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IH Toxicology

IH Toxicology

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IH Toxicology

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  1. IH Toxicology Subpart Z 29 CFR 1910

  2. Industrial Hygiene • Anticipation • Recognition • Evaluation • Control • of environmental factors that can cause sickness or disease

  3. Hygienist Activities • On which function does an IH* spend the most time? *industrial hygienist • Evaluation • Which most Difficult? • Anticipation • Which should spend most time? • Control

  4. Control Methods

  5. Control at the Source • Chemical substitution • Redesign the process • Isolate the process • Enclose the process • Mechanize

  6. Control of the Path • Local exhaust ventilation • General ventilation • Housekeeping • Work methods (wetting down, etc.)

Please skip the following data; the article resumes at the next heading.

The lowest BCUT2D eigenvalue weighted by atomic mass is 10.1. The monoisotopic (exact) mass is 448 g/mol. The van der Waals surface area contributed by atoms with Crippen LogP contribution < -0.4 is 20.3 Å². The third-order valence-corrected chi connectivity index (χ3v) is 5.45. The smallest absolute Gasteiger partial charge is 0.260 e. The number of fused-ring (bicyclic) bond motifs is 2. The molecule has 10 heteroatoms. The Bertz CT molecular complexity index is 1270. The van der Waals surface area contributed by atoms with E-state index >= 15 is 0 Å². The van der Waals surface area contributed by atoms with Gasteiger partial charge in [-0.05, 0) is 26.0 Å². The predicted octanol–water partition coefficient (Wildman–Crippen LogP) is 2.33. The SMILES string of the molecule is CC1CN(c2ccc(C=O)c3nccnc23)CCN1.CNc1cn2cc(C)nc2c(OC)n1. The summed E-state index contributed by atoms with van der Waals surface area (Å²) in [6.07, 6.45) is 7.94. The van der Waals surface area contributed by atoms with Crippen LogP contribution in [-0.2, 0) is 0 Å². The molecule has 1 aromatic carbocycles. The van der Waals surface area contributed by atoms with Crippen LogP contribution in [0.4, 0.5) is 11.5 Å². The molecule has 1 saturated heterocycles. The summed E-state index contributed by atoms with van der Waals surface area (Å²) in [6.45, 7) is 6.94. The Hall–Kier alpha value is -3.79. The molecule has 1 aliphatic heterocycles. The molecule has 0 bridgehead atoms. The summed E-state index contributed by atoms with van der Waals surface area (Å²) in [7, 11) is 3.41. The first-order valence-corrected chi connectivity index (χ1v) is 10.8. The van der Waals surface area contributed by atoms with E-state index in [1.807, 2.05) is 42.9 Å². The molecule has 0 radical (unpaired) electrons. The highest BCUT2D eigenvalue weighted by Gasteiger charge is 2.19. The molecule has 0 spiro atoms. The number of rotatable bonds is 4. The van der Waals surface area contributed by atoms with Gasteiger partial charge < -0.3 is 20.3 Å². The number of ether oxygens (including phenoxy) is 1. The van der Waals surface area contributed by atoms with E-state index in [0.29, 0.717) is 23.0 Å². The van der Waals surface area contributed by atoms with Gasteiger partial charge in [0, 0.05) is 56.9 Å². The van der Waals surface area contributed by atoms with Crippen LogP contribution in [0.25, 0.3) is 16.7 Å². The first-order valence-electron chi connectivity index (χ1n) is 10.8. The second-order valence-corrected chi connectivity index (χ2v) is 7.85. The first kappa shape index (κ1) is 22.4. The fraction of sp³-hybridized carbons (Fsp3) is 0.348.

7. Control at the Worker • Respirators and other PPE • Administrative controls • Enclose the worker • Hygiene facilities and practices

  8. Hierarchy of Control • Control the source • Control the path • Control the exposure at the worker

  9. Hierarchy of Control • Engineering • Administration • Personal protective equipment (PPE)

  10. Types of Illnesses - Time • Acute - a disease that develops quickly after exposure • Chronic - a disease that develops long after exposure • Latency Period - the time between the first exposure and the development of disease

  11. Routes of Exposure • Breathe the chemical – inhalation • Swallow the chemical – ingestion • Absorb through skin - skin absorption In all cases, chemicals can travel through the body.